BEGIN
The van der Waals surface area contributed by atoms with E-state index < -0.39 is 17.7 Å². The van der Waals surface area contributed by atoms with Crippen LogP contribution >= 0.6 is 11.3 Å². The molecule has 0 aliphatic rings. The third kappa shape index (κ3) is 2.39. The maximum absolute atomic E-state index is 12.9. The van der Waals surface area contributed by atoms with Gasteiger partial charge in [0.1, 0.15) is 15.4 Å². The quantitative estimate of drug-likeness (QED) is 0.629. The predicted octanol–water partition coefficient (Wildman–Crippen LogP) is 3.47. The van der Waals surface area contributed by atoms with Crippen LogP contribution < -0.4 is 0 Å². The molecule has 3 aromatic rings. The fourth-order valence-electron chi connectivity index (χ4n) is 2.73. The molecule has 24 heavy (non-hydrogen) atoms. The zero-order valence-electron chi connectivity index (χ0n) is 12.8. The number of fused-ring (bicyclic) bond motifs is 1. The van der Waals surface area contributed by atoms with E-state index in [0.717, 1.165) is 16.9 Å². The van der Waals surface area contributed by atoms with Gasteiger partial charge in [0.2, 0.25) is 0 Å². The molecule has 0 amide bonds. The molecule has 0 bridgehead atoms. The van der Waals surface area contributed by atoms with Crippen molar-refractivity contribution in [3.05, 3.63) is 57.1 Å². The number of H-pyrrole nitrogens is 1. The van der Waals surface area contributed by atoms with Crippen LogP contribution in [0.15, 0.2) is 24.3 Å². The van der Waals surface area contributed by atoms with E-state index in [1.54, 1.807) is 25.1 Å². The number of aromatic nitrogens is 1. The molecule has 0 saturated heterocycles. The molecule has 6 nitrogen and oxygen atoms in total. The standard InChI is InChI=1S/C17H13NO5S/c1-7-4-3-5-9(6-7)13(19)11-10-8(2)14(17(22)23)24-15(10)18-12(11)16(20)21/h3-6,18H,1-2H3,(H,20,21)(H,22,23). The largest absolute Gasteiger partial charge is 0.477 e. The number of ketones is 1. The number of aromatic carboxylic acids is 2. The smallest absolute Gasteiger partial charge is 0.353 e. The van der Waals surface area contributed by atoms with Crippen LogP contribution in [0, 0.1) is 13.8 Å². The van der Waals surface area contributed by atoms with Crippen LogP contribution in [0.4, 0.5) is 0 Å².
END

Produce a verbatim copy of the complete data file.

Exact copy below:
The van der Waals surface area contributed by atoms with E-state index < -0.39 is 17.7 Å². The van der Waals surface area contributed by atoms with Crippen LogP contribution >= 0.6 is 11.3 Å². The molecule has 0 aliphatic rings. The third kappa shape index (κ3) is 2.39. The maximum absolute atomic E-state index is 12.9. The van der Waals surface area contributed by atoms with Gasteiger partial charge in [0.1, 0.15) is 15.4 Å². The quantitative estimate of drug-likeness (QED) is 0.629. The predicted octanol–water partition coefficient (Wildman–Crippen LogP) is 3.47. The van der Waals surface area contributed by atoms with Crippen LogP contribution < -0.4 is 0 Å². The molecule has 3 aromatic rings. The fourth-order valence-electron chi connectivity index (χ4n) is 2.73. The molecule has 24 heavy (non-hydrogen) atoms. The zero-order valence-electron chi connectivity index (χ0n) is 12.8. The number of fused-ring (bicyclic) bond motifs is 1. The van der Waals surface area contributed by atoms with E-state index in [0.717, 1.165) is 16.9 Å². The van der Waals surface area contributed by atoms with Gasteiger partial charge in [0.2, 0.25) is 0 Å². The molecule has 0 amide bonds. The molecule has 0 bridgehead atoms. The van der Waals surface area contributed by atoms with Crippen molar-refractivity contribution in [3.05, 3.63) is 57.1 Å². The number of H-pyrrole nitrogens is 1. The van der Waals surface area contributed by atoms with Crippen LogP contribution in [0.15, 0.2) is 24.3 Å². The van der Waals surface area contributed by atoms with E-state index in [1.54, 1.807) is 25.1 Å². The number of aromatic nitrogens is 1. The molecule has 0 saturated heterocycles. The molecule has 6 nitrogen and oxygen atoms in total. The standard InChI is InChI=1S/C17H13NO5S/c1-7-4-3-5-9(6-7)13(19)11-10-8(2)14(17(22)23)24-15(10)18-12(11)16(20)21/h3-6,18H,1-2H3,(H,20,21)(H,22,23). The largest absolute Gasteiger partial charge is 0.477 e. The number of ketones is 1. The number of aromatic carboxylic acids is 2. The smallest absolute Gasteiger partial charge is 0.353 e. The van der Waals surface area contributed by atoms with Crippen LogP contribution in [0, 0.1) is 13.8 Å². The van der Waals surface area contributed by atoms with Crippen LogP contribution in [0.4, 0.5) is 0 Å².